Sunday, June 7, 2009

Bigger is better, Right?

Last week, I got an invitation to go shooting with a few Marines. At a quarry near Manhattan, I got my first opportunity to fire a rifle in 50 BMG.

Now, as a trooper in the Army, I fired the age old work horse, the M2HB on many occasions, but those were mounted, this would be a shoulder fired weapon. Having fired a few other shoulder cannons, I was expecting a shoulder smasher. (well, something as strong as a 7mm mag anyway.) The weapon as presented weighed a hefty 50.5 pounds, having been stripped of roughly twenty pounds of night and poor weather gear right down to just the scope and bipod.

Other weapons at the range included an M1903A3 that had been sporterized. A Savage 112 converted to .308, A bushmaster M17 in 5.56, and an Olympic AR15 in 6.8SPC.

The target of the day were a collection of limestone boulders that we set against the quarry slag pile. As the host of the event, I got first chance on the fifty. Never one to pass on such a chance, I of course took the first shot. One rock down. yes it was a luck shot. We discovered soon enough that the scope was far from on, over eleven inches off to be exact.

The second shot went to my future daughter in law, a petite five foot ninty pound package of TNT. dynamite, eat your heart out. As she got into position we were joking that this would be a shot worth of a roadrunner cartoon. The projectile would stay in place while Morgan and the rifle launched backward leavingthe bullet to fall onto the ground. No such image. While she missed, she did not flinch. This was her first shot ever on a gun bigger then a 22 long rifle.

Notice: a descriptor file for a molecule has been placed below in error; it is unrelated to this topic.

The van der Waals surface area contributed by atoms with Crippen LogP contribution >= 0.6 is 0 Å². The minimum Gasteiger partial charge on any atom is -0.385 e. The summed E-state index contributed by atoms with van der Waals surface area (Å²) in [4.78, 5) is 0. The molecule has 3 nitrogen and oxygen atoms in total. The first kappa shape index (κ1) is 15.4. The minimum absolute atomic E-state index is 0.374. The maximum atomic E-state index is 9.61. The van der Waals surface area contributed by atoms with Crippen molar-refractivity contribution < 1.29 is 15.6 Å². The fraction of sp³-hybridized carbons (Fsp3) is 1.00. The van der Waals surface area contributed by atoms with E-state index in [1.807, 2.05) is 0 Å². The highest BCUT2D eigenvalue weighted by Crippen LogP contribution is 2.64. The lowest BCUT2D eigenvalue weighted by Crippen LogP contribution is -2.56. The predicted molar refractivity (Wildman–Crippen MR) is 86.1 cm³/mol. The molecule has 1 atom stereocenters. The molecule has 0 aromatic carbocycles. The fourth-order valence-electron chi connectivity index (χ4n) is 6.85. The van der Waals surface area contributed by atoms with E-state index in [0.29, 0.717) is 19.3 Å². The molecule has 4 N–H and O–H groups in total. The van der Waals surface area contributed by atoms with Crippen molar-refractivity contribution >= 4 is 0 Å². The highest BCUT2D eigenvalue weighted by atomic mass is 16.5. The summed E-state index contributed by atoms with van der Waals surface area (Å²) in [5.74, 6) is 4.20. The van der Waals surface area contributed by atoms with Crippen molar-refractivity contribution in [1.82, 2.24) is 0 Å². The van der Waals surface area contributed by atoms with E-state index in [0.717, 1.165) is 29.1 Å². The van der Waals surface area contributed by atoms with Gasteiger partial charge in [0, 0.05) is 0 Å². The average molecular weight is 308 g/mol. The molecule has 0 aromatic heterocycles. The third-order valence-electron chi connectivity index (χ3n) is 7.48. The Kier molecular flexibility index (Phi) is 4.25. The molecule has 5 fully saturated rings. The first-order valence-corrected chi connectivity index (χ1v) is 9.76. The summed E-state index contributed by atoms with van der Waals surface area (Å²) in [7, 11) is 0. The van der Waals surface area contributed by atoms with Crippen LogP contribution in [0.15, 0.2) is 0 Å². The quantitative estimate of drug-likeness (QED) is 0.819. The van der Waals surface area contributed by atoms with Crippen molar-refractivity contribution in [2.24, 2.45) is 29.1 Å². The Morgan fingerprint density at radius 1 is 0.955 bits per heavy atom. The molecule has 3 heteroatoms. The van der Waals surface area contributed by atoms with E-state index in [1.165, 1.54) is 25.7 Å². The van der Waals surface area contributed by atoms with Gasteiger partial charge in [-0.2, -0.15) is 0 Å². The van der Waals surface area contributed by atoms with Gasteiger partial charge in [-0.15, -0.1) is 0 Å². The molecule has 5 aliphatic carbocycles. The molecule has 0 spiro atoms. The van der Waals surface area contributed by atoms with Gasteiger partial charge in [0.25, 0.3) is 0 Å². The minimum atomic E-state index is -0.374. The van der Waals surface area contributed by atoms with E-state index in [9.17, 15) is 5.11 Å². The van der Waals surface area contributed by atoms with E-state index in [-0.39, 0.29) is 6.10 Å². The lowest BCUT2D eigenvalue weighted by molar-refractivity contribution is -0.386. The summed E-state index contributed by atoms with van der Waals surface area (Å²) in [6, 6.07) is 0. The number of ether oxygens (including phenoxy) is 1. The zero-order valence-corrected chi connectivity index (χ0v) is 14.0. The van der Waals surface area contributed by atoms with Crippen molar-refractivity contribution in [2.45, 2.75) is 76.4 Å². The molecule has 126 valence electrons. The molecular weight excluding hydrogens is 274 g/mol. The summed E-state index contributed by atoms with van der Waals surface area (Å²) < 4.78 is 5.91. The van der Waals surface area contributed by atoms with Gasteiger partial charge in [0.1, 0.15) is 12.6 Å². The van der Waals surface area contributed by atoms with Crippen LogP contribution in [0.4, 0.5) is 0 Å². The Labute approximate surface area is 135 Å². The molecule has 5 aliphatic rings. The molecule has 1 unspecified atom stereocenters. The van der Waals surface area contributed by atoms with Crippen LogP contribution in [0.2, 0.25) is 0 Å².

The third shot was fired by a Marine sniper, a man with many kills to his credit, and one seen on several episodes on the History channel and military channel. When that one was a clear miss, we knew something was wrong, thats when the rifles owner got in and checked zero. after several shots, we were dead on.

After creating several buckets of gravel, it was time to move on to other fun stuff. The 30-06 was next on the list. This work horse of WW1 proved to be the shoulder crusher of the bunch. Sporterizing had removed several pounds from the piece, but it stil retained its steel butt plate. That thing will wear on a shoulder in a fire fight.

The 308 proved comperable to the fifty. A heavy rifle designed for sniping praire dogs, the 112 is no featherweight, and with a 24 inch bull barrel, a 32X scope and bipod, it is geared up for the long range contest. It grouped under an inch in the hands of our Marines.

As daylight waned, the Marines got their first chance on the 6.8SPC. Developed during the fighting in Afghanistan, the 6.8 is a heavier cartridge then the age old standard 5.56. The 115 grain slug gives stability out beyond what the M-4 in 5.56 is capable of. When the military switched to the M-4, they shortened the barrel. this brought a drop in velocity and thus a drop in energy and range.

At the conclusion of our afternoons event, everyone agreed that the 50 was a truly great long range weapon. The 6.8 got high marks for performance as well.
Rifles in the picture include the M-17 at center with a barska scope, and the Savage 112 at Right with 4x32x40 Tasco scope. Sorry, no pics of the 50.

1 comment:

gottagetdrunkfirst said...

I've heard a lot of good things about the 6.8 round yet have not had the opportunity to try one out. I do love the .308 NATO round though...

Sounds like fun either way.